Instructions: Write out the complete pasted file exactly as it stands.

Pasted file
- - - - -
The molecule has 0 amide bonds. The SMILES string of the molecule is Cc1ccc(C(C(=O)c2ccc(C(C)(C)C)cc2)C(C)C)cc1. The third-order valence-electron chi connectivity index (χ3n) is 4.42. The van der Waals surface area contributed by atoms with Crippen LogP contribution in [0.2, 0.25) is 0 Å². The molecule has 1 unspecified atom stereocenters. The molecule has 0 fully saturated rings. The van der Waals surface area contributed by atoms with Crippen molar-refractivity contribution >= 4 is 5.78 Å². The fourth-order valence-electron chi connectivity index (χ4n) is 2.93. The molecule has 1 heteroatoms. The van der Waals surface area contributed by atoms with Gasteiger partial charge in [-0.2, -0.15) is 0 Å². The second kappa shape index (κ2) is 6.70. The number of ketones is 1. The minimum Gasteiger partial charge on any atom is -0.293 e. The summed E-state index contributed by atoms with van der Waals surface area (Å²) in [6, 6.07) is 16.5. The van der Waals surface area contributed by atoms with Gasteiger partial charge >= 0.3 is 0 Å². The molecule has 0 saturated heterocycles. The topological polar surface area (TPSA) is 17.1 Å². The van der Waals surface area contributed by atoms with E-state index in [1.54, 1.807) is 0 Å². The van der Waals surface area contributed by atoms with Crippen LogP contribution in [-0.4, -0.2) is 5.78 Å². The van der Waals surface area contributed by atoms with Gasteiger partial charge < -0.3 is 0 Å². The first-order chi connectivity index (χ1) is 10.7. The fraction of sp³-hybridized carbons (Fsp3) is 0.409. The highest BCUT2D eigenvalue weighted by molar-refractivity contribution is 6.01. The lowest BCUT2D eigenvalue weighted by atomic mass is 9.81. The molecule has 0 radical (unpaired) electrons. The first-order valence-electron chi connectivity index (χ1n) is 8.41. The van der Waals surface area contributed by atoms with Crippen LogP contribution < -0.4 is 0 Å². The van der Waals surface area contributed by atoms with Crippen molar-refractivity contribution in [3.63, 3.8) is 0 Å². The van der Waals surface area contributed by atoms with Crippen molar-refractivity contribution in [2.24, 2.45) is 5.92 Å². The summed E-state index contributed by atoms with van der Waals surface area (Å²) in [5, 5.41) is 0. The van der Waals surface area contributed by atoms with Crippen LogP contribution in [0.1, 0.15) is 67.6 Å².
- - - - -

The molecule has 0 amide bonds. The SMILES string of the molecule is Cc1ccc(C(C(=O)c2ccc(C(C)(C)C)cc2)C(C)C)cc1. The third-order valence-electron chi connectivity index (χ3n) is 4.42. The van der Waals surface area contributed by atoms with Crippen LogP contribution in [0.2, 0.25) is 0 Å². The molecule has 1 unspecified atom stereocenters. The molecule has 0 fully saturated rings. The van der Waals surface area contributed by atoms with Crippen molar-refractivity contribution >= 4 is 5.78 Å². The fourth-order valence-electron chi connectivity index (χ4n) is 2.93. The molecule has 1 heteroatoms. The van der Waals surface area contributed by atoms with Gasteiger partial charge in [-0.2, -0.15) is 0 Å². The second kappa shape index (κ2) is 6.70. The number of ketones is 1. The minimum Gasteiger partial charge on any atom is -0.293 e. The summed E-state index contributed by atoms with van der Waals surface area (Å²) in [6, 6.07) is 16.5. The van der Waals surface area contributed by atoms with Gasteiger partial charge >= 0.3 is 0 Å². The molecule has 0 saturated heterocycles. The topological polar surface area (TPSA) is 17.1 Å². The van der Waals surface area contributed by atoms with E-state index in [1.54, 1.807) is 0 Å². The van der Waals surface area contributed by atoms with Crippen LogP contribution in [-0.4, -0.2) is 5.78 Å². The van der Waals surface area contributed by atoms with Gasteiger partial charge < -0.3 is 0 Å². The first-order chi connectivity index (χ1) is 10.7. The fraction of sp³-hybridized carbons (Fsp3) is 0.409. The highest BCUT2D eigenvalue weighted by molar-refractivity contribution is 6.01. The lowest BCUT2D eigenvalue weighted by atomic mass is 9.81. The molecule has 0 radical (unpaired) electrons. The first-order valence-electron chi connectivity index (χ1n) is 8.41. The van der Waals surface area contributed by atoms with Crippen LogP contribution < -0.4 is 0 Å². The van der Waals surface area contributed by atoms with Crippen molar-refractivity contribution in [3.63, 3.8) is 0 Å². The van der Waals surface area contributed by atoms with Crippen molar-refractivity contribution in [2.24, 2.45) is 5.92 Å². The summed E-state index contributed by atoms with van der Waals surface area (Å²) in [5, 5.41) is 0. The van der Waals surface area contributed by atoms with Crippen LogP contribution in [0.1, 0.15) is 67.6 Å².